A LEEDS schoolboy, who is thought to be the youngest black belt in the world, hit a new sporting high when he took on opponents years older than him to win a bronze medal for England.
Little Jake Frood, who gained his karate black belt at just five years old, was by far the youngest and – at just 3ft tall – smallest competitor at the World Kickboxing Union (WKU) Championships in London.
The talented six-year-old, who is already on the WKU England team, was fighting children as old as nine and 10.
Proud mum Kerry said: “We weren’t expecting him to win anything. He just went along to for the experience.
“So when he got a bronze we couldn’t believe it. It was just amazing.
“He was so proud and overwhelmed when he got to stand on the podium.”
She added: “They couldn’t find an England fight suit small enough so he had to have it rolled up at the sleeves, waistband and ankles. He looked very funny.”
Jake suffered from a weak immune system and agonising juvenile arthritis as a toddler.
When doctors advised taking up sport to strengthen his bones he chose martial arts – inspired by his favourite film the Karate Kid, which he watched four times a day when he was ill.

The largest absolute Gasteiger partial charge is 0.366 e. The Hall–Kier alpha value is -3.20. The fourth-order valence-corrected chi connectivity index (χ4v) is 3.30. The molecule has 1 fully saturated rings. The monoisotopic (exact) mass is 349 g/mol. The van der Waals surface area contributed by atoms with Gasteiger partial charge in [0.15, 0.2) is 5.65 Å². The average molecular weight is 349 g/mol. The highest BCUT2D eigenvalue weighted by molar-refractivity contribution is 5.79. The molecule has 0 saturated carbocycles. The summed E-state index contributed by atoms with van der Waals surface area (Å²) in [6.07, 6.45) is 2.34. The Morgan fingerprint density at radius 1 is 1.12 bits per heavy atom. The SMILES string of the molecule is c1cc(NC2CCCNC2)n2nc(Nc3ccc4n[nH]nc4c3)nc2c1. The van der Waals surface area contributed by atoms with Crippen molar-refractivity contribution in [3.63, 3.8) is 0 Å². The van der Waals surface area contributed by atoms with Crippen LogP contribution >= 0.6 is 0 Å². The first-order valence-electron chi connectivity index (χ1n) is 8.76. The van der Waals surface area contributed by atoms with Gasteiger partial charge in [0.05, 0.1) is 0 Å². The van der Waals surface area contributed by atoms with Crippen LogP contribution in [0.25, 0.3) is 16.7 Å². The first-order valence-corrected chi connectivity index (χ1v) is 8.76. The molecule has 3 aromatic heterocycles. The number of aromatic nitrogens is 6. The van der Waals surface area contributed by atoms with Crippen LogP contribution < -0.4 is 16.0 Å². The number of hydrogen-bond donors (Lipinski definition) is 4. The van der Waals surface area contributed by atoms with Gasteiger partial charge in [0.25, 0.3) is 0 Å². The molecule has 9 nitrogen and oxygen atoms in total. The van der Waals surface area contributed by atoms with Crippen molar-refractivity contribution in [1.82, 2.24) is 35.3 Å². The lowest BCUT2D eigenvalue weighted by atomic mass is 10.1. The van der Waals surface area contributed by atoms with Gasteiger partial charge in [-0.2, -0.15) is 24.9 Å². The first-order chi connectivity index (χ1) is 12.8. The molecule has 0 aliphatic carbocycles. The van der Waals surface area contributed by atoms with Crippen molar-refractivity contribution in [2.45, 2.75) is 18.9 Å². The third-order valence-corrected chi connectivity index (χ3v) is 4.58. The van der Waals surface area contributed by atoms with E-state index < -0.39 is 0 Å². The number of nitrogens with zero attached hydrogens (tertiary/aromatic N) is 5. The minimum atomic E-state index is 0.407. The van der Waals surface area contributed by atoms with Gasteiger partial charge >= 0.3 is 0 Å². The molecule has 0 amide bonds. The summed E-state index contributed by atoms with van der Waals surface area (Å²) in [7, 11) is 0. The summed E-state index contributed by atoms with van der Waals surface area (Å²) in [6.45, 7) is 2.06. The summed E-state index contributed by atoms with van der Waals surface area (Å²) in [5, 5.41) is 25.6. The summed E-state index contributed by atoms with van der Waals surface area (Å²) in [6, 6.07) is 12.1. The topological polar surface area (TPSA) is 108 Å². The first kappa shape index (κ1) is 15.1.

Incredibly, the youngster’s passion for the discipline appears to have cured him. Doctors now say there is no sign of the painful arthritis that previously plagued him.
His sporting achievements and triumph over adversity were the reasons he won the Steve Prescott Sports Award at the recent Michael White Child of the Year Awards in Scunthorpe.
And a highlight for the Carr Manor Primary School pupil was when pop star Peter Andre called him up on stage while performing Mysterious Girl.
Kerry, 32, said the experience was a “close second” to winning bronze for England.
The mum-of-two said: “He was very excited about meeting Peter Andre but that medal means the world to him. It follows him everywhere.”
Jake, from Meanwood, enrolled at the National Martial Arts College in Horsforth aged just three.
To achieve his black belt, he completed a gruelling challenge including a two-mile run and four-hour martial arts test.
He is now training to be an instructor and will go for his second degree black belt in March.
Long-term, he has his eye on an Olympic medal.
Kerry said: “I’m sure it’s not beyond him. I wouldn’t put anything past that child.”